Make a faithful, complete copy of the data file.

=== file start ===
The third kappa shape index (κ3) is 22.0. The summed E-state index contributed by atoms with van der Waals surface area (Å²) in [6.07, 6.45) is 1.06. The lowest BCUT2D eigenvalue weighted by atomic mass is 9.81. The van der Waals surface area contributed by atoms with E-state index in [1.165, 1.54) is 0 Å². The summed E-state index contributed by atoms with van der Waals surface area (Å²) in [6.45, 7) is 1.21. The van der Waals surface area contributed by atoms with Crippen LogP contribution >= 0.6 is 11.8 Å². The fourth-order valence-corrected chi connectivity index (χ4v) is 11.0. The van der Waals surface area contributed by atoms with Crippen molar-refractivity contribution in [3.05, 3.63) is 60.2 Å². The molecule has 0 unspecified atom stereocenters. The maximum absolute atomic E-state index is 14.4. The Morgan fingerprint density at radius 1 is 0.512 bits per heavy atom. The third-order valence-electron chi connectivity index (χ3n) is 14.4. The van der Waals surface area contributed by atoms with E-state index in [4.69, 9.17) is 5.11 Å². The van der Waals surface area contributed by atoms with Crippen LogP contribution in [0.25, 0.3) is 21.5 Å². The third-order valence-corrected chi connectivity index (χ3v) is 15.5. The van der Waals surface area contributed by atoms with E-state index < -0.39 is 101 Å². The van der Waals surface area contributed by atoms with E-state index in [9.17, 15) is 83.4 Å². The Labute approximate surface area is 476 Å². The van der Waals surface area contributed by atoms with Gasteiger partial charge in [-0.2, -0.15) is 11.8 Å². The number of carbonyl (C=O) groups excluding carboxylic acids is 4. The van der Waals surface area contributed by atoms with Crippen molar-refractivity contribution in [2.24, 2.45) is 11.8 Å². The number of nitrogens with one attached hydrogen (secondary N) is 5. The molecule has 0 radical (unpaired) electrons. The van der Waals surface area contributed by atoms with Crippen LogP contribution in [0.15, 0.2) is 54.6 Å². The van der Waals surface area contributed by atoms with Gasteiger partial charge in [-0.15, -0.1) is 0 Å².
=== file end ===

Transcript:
The third kappa shape index (κ3) is 22.0. The summed E-state index contributed by atoms with van der Waals surface area (Å²) in [6.07, 6.45) is 1.06. The lowest BCUT2D eigenvalue weighted by atomic mass is 9.81. The van der Waals surface area contributed by atoms with E-state index in [1.165, 1.54) is 0 Å². The summed E-state index contributed by atoms with van der Waals surface area (Å²) in [6.45, 7) is 1.21. The van der Waals surface area contributed by atoms with Crippen LogP contribution >= 0.6 is 11.8 Å². The fourth-order valence-corrected chi connectivity index (χ4v) is 11.0. The van der Waals surface area contributed by atoms with Crippen molar-refractivity contribution in [3.05, 3.63) is 60.2 Å². The molecule has 0 unspecified atom stereocenters. The maximum absolute atomic E-state index is 14.4. The Morgan fingerprint density at radius 1 is 0.512 bits per heavy atom. The third-order valence-electron chi connectivity index (χ3n) is 14.4. The van der Waals surface area contributed by atoms with E-state index in [4.69, 9.17) is 5.11 Å². The van der Waals surface area contributed by atoms with Crippen LogP contribution in [0.25, 0.3) is 21.5 Å². The third-order valence-corrected chi connectivity index (χ3v) is 15.5. The van der Waals surface area contributed by atoms with E-state index < -0.39 is 101 Å². The van der Waals surface area contributed by atoms with E-state index in [9.17, 15) is 83.4 Å². The Labute approximate surface area is 476 Å². The van der Waals surface area contributed by atoms with Gasteiger partial charge in [-0.2, -0.15) is 11.8 Å². The number of carbonyl (C=O) groups excluding carboxylic acids is 4. The van der Waals surface area contributed by atoms with Crippen molar-refractivity contribution in [2.24, 2.45) is 11.8 Å². The number of nitrogens with one attached hydrogen (secondary N) is 5. The molecule has 0 radical (unpaired) electrons. The van der Waals surface area contributed by atoms with Crippen LogP contribution in [0.15, 0.2) is 54.6 Å². The van der Waals surface area contributed by atoms with Gasteiger partial charge in [-0.15, -0.1) is 0 Å².